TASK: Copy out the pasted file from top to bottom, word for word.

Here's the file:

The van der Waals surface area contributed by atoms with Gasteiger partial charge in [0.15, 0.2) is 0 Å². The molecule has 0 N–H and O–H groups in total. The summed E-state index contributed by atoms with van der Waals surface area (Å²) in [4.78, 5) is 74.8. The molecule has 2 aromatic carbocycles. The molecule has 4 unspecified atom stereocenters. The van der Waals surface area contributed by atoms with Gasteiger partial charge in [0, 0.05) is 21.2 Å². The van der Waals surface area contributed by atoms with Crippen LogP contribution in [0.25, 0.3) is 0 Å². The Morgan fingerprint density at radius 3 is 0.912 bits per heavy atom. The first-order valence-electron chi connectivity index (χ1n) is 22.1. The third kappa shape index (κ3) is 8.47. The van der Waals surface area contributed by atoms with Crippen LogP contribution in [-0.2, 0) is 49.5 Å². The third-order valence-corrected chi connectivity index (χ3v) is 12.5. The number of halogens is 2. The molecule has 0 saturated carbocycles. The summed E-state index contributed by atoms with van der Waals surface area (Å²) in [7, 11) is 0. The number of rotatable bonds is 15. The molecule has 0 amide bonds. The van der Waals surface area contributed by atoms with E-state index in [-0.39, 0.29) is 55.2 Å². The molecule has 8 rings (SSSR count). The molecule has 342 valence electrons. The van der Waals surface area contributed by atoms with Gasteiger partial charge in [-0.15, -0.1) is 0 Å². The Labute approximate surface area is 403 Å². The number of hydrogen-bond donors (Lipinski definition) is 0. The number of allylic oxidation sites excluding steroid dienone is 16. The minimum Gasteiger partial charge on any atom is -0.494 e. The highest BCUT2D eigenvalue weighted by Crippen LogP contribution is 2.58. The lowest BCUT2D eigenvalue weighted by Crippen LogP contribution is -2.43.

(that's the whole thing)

The van der Waals surface area contributed by atoms with Gasteiger partial charge in [0.15, 0.2) is 0 Å². The molecule has 0 N–H and O–H groups in total. The summed E-state index contributed by atoms with van der Waals surface area (Å²) in [4.78, 5) is 74.8. The molecule has 2 aromatic carbocycles. The molecule has 4 unspecified atom stereocenters. The van der Waals surface area contributed by atoms with Gasteiger partial charge in [0, 0.05) is 21.2 Å². The van der Waals surface area contributed by atoms with Crippen LogP contribution in [0.25, 0.3) is 0 Å². The Morgan fingerprint density at radius 3 is 0.912 bits per heavy atom. The first-order valence-electron chi connectivity index (χ1n) is 22.1. The third kappa shape index (κ3) is 8.47. The van der Waals surface area contributed by atoms with Crippen LogP contribution in [-0.2, 0) is 49.5 Å². The third-order valence-corrected chi connectivity index (χ3v) is 12.5. The number of halogens is 2. The molecule has 0 saturated carbocycles. The summed E-state index contributed by atoms with van der Waals surface area (Å²) in [7, 11) is 0. The number of rotatable bonds is 15. The molecule has 0 amide bonds. The van der Waals surface area contributed by atoms with E-state index in [-0.39, 0.29) is 55.2 Å². The molecule has 8 rings (SSSR count). The molecule has 342 valence electrons. The van der Waals surface area contributed by atoms with Gasteiger partial charge in [-0.15, -0.1) is 0 Å². The Labute approximate surface area is 403 Å². The number of hydrogen-bond donors (Lipinski definition) is 0. The number of allylic oxidation sites excluding steroid dienone is 16. The minimum Gasteiger partial charge on any atom is -0.494 e. The highest BCUT2D eigenvalue weighted by Crippen LogP contribution is 2.58. The lowest BCUT2D eigenvalue weighted by Crippen LogP contribution is -2.43.